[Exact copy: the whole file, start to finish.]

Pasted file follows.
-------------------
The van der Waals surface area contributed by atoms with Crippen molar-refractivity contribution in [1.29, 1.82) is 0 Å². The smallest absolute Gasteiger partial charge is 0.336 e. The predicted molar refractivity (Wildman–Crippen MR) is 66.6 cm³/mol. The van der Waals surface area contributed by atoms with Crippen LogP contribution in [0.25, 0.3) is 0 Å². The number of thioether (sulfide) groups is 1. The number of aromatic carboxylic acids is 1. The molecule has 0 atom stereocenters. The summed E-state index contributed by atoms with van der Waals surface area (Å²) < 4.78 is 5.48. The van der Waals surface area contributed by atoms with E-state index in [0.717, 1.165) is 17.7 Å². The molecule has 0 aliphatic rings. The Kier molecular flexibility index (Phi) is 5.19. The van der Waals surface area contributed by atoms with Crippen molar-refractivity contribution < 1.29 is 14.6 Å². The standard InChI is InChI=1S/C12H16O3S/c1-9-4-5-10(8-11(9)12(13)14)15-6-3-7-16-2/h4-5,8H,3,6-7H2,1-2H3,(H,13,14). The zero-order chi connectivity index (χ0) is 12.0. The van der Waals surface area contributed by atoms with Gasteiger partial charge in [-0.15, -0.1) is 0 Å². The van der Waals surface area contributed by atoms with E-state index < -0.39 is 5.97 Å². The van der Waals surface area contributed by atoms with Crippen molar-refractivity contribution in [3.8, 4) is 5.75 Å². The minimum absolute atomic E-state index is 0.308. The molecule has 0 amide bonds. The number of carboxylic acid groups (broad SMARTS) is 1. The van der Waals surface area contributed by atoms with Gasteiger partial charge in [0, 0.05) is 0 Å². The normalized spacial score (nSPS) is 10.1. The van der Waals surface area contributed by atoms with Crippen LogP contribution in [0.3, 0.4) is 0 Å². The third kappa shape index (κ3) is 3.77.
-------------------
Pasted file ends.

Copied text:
The van der Waals surface area contributed by atoms with Crippen molar-refractivity contribution in [1.29, 1.82) is 0 Å². The smallest absolute Gasteiger partial charge is 0.336 e. The predicted molar refractivity (Wildman–Crippen MR) is 66.6 cm³/mol. The van der Waals surface area contributed by atoms with Crippen LogP contribution in [0.25, 0.3) is 0 Å². The number of thioether (sulfide) groups is 1. The number of aromatic carboxylic acids is 1. The molecule has 0 atom stereocenters. The summed E-state index contributed by atoms with van der Waals surface area (Å²) < 4.78 is 5.48. The van der Waals surface area contributed by atoms with E-state index in [0.717, 1.165) is 17.7 Å². The molecule has 0 aliphatic rings. The Kier molecular flexibility index (Phi) is 5.19. The van der Waals surface area contributed by atoms with Crippen molar-refractivity contribution < 1.29 is 14.6 Å². The standard InChI is InChI=1S/C12H16O3S/c1-9-4-5-10(8-11(9)12(13)14)15-6-3-7-16-2/h4-5,8H,3,6-7H2,1-2H3,(H,13,14). The zero-order chi connectivity index (χ0) is 12.0. The van der Waals surface area contributed by atoms with Gasteiger partial charge in [-0.15, -0.1) is 0 Å². The van der Waals surface area contributed by atoms with E-state index < -0.39 is 5.97 Å². The van der Waals surface area contributed by atoms with Crippen molar-refractivity contribution in [3.8, 4) is 5.75 Å². The minimum absolute atomic E-state index is 0.308. The molecule has 0 amide bonds. The number of carboxylic acid groups (broad SMARTS) is 1. The van der Waals surface area contributed by atoms with Gasteiger partial charge in [0, 0.05) is 0 Å². The normalized spacial score (nSPS) is 10.1. The van der Waals surface area contributed by atoms with Crippen LogP contribution in [0.3, 0.4) is 0 Å². The third kappa shape index (κ3) is 3.77.